Access Management for Clinicians

In a time where information is constantly being stolen and systems hacked, access management is extremely important, especially in the healthcare industry.

While healthcare organizations need to ensure security of their network and patient data, their security measures cannot interfere with efficiency. Clinicians need to be able to easily gain access to patient data and information, especially in the case of emergencies.

When ensuring against access issues, one part that organizations tend to forget is that often these threats are not from outside intruders, but often from the inside. Additionally, government laws and regulations, such as SOX, HIPAA, SEC and GLBA, provide guidelines for security that healthcare institutes need to follow. Any solution that the organization wants to implement needs to fit with these guidelines.

So what are the top issues that healthcare organizations have with access, and which solutions can they implement? Access management can be thought of in two different ways: 1) ensuring that employees have the correct access to only the applications and data that they are supposed to have; and 2) preventing employees or others from gaining access to applications they shouldn’t.

Ensuring Correct Access

Healthcare organizations need to first ensure that access is correct at the beginning of the employee enrollment process. From the first day of employment, the healthcare organization needs to ensure that the new employee has access to only the resources that are necessary for their position.

Often, because of the efficiency and time crunches, access rights are copied from an existing employee over to the new employee. This is because organizational IT leaders often have an individual who manually creates and manages accounts and access rights. In some cases, this responsibility is delegated to the helpdesk. While this might be a time saver, it often causes errors, since the new employee can gain access rights that they should not have.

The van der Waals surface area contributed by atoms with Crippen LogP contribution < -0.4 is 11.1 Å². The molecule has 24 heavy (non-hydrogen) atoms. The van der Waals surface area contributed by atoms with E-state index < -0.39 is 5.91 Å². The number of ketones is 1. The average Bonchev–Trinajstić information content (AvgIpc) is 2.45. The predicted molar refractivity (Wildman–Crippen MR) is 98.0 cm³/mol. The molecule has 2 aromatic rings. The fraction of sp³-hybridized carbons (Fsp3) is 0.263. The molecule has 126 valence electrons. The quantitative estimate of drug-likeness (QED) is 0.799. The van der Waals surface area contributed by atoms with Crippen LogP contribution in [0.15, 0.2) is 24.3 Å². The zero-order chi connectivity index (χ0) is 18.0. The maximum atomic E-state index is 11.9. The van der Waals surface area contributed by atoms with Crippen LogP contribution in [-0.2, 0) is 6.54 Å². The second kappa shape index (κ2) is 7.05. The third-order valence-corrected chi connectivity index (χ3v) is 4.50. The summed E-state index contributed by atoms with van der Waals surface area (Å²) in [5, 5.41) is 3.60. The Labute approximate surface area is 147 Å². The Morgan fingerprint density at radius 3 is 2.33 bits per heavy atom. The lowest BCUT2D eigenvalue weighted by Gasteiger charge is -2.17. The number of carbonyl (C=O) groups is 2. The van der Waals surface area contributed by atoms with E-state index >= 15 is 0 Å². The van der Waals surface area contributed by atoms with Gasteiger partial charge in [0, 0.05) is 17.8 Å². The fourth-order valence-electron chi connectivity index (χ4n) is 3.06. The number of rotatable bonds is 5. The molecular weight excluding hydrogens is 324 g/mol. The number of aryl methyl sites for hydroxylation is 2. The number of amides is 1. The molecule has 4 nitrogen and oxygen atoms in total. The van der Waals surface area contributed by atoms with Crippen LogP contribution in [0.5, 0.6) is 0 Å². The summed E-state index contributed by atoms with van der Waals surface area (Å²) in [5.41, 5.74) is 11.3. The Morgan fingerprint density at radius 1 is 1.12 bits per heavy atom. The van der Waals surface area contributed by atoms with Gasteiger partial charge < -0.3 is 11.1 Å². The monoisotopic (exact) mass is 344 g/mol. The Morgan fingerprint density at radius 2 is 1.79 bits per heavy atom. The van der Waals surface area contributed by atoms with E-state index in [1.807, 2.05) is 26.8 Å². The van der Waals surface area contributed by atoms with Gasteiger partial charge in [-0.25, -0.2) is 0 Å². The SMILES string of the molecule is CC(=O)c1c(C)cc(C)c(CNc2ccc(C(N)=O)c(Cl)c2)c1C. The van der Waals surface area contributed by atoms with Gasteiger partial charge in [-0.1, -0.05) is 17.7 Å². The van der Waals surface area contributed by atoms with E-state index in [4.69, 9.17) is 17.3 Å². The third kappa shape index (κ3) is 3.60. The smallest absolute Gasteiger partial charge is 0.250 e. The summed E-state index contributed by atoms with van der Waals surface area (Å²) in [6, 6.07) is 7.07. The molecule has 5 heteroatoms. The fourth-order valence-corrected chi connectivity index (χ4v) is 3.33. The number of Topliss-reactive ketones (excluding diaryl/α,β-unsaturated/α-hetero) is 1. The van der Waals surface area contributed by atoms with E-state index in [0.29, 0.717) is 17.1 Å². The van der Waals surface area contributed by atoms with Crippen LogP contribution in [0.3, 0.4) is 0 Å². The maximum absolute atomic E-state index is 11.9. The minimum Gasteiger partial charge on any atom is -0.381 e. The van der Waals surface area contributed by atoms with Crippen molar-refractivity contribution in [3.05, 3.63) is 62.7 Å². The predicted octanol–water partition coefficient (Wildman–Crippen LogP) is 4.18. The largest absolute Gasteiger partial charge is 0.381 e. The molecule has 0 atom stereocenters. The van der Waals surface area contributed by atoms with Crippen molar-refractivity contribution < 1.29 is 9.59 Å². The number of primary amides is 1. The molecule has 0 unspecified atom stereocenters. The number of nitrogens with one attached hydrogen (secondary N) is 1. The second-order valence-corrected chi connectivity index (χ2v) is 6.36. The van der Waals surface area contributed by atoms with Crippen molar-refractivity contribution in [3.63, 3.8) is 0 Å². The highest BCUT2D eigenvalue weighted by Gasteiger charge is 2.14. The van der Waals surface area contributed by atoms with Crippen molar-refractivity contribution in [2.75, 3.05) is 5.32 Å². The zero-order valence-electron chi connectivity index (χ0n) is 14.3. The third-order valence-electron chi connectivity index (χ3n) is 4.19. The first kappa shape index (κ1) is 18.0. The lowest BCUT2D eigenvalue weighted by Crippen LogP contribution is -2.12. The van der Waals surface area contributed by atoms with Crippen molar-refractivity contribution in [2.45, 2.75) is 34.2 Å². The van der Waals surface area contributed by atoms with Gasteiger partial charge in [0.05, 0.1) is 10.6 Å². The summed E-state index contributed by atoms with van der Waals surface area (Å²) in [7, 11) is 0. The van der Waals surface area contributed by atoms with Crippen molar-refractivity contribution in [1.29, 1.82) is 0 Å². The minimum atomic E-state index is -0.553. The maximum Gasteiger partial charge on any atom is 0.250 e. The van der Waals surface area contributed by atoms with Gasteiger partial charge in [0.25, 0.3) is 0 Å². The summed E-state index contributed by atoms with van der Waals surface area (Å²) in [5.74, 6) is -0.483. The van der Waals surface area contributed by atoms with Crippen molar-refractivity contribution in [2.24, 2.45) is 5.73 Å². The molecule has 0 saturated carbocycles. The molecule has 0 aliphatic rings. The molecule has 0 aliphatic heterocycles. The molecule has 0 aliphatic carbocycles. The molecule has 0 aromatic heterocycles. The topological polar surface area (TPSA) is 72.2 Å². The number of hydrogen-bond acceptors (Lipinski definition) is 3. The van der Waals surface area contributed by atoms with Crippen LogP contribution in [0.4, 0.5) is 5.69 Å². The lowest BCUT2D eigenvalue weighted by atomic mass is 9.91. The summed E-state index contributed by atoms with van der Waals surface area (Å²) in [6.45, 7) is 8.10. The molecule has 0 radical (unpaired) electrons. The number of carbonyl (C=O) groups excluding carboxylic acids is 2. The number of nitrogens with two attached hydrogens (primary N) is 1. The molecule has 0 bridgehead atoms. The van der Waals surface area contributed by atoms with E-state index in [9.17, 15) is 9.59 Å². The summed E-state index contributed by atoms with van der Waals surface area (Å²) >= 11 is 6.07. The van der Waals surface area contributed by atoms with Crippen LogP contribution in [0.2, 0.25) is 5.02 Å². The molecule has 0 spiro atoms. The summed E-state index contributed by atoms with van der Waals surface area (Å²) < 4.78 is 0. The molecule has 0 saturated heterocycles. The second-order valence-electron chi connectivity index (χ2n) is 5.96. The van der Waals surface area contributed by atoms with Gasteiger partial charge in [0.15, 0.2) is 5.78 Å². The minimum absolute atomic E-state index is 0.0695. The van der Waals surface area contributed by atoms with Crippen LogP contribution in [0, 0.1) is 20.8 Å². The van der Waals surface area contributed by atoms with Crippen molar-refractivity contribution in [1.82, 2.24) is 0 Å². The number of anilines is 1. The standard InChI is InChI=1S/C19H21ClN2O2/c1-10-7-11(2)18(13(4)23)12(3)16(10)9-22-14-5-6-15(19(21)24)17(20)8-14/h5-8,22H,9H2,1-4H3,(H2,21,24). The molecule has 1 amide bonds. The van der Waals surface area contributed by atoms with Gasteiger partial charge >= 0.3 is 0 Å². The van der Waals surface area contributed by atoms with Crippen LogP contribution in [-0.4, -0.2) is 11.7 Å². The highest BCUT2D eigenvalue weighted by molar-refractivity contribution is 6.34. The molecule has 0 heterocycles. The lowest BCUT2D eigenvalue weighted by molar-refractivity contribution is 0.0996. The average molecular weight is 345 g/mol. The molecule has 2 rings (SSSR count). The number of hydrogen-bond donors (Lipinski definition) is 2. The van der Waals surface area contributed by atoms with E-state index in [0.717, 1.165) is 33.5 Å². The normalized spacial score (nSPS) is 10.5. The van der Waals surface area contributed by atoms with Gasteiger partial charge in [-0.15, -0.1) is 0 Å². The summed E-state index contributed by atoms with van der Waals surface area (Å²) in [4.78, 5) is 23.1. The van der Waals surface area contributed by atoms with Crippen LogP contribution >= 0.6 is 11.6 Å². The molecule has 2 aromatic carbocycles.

This not only includes the onboarding process, but also the many changes to a user’s account during their time with the organization. Employees change positions, lend each other access while they are on vacation, borrow credentials, etc. This often leaves the IT team, and organizational leaders, with no clear idea of who has access to what and what types of changes they are making in their systems.

Then there is the issue of disabling of accounts. When an employee leaves the organization it is important that their account get disabled in a timely fashion. Often, healthcare organizations accidently overlook the disabling or deleting of accounts for employees who are no longer employed. This occurs because a manager needs to go into each application the employee had access to and manually disable their account. Neglecting this critical task means that an employee who is no longer with the health system could still have access to sensitive information.

So how can accounts easily be managed while also ensuring security?

An identity and access management system that allows for automation of the account management process easily solves this issue. By connecting all of an organization’s systems and applications, access rights can easily be ensured without an employee needing to manually go into each application separately. For example, when a new employee begins employment HR can easily enter all employee information in the HR system and check off which systems they need accounts created in and access to.